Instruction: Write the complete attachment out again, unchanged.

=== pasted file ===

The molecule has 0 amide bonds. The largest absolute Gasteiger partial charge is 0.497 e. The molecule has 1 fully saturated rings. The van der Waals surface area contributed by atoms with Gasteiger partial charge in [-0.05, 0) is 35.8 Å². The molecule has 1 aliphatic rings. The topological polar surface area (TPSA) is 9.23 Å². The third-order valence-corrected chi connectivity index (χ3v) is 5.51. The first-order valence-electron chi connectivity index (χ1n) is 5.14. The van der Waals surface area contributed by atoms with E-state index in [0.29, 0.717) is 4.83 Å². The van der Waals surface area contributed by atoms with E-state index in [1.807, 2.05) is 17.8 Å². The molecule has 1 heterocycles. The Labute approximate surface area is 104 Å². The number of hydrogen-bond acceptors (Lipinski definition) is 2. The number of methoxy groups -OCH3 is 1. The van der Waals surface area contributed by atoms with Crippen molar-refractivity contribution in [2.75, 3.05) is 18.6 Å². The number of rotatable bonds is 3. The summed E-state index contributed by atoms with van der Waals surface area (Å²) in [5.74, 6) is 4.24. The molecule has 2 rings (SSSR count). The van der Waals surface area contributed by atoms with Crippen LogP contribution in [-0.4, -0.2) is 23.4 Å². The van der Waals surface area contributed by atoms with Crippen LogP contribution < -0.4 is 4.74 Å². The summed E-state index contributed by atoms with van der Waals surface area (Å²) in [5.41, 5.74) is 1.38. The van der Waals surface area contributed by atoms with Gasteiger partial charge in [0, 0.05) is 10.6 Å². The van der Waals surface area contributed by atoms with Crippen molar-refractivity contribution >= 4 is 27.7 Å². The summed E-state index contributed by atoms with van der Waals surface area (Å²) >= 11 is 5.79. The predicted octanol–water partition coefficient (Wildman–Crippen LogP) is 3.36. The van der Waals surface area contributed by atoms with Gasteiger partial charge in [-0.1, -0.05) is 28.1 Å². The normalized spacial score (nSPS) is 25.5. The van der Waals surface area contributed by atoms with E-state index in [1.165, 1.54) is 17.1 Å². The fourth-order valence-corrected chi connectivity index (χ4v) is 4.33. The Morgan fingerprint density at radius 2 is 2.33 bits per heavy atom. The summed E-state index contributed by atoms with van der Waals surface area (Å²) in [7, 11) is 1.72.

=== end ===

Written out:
The molecule has 0 amide bonds. The largest absolute Gasteiger partial charge is 0.497 e. The molecule has 1 fully saturated rings. The van der Waals surface area contributed by atoms with Gasteiger partial charge in [-0.05, 0) is 35.8 Å². The molecule has 1 aliphatic rings. The topological polar surface area (TPSA) is 9.23 Å². The third-order valence-corrected chi connectivity index (χ3v) is 5.51. The first-order valence-electron chi connectivity index (χ1n) is 5.14. The van der Waals surface area contributed by atoms with E-state index in [0.29, 0.717) is 4.83 Å². The van der Waals surface area contributed by atoms with E-state index in [1.807, 2.05) is 17.8 Å². The molecule has 1 heterocycles. The Labute approximate surface area is 104 Å². The number of hydrogen-bond acceptors (Lipinski definition) is 2. The number of methoxy groups -OCH3 is 1. The van der Waals surface area contributed by atoms with Crippen molar-refractivity contribution in [2.75, 3.05) is 18.6 Å². The number of rotatable bonds is 3. The summed E-state index contributed by atoms with van der Waals surface area (Å²) in [5.74, 6) is 4.24. The molecule has 2 rings (SSSR count). The van der Waals surface area contributed by atoms with Crippen LogP contribution in [-0.4, -0.2) is 23.4 Å². The van der Waals surface area contributed by atoms with Crippen LogP contribution < -0.4 is 4.74 Å². The summed E-state index contributed by atoms with van der Waals surface area (Å²) in [5.41, 5.74) is 1.38. The van der Waals surface area contributed by atoms with Gasteiger partial charge in [0, 0.05) is 10.6 Å². The van der Waals surface area contributed by atoms with Crippen molar-refractivity contribution >= 4 is 27.7 Å². The summed E-state index contributed by atoms with van der Waals surface area (Å²) >= 11 is 5.79. The predicted octanol–water partition coefficient (Wildman–Crippen LogP) is 3.36. The van der Waals surface area contributed by atoms with Gasteiger partial charge in [-0.1, -0.05) is 28.1 Å². The normalized spacial score (nSPS) is 25.5. The van der Waals surface area contributed by atoms with E-state index in [1.165, 1.54) is 17.1 Å². The fourth-order valence-corrected chi connectivity index (χ4v) is 4.33. The Morgan fingerprint density at radius 2 is 2.33 bits per heavy atom. The summed E-state index contributed by atoms with van der Waals surface area (Å²) in [7, 11) is 1.72.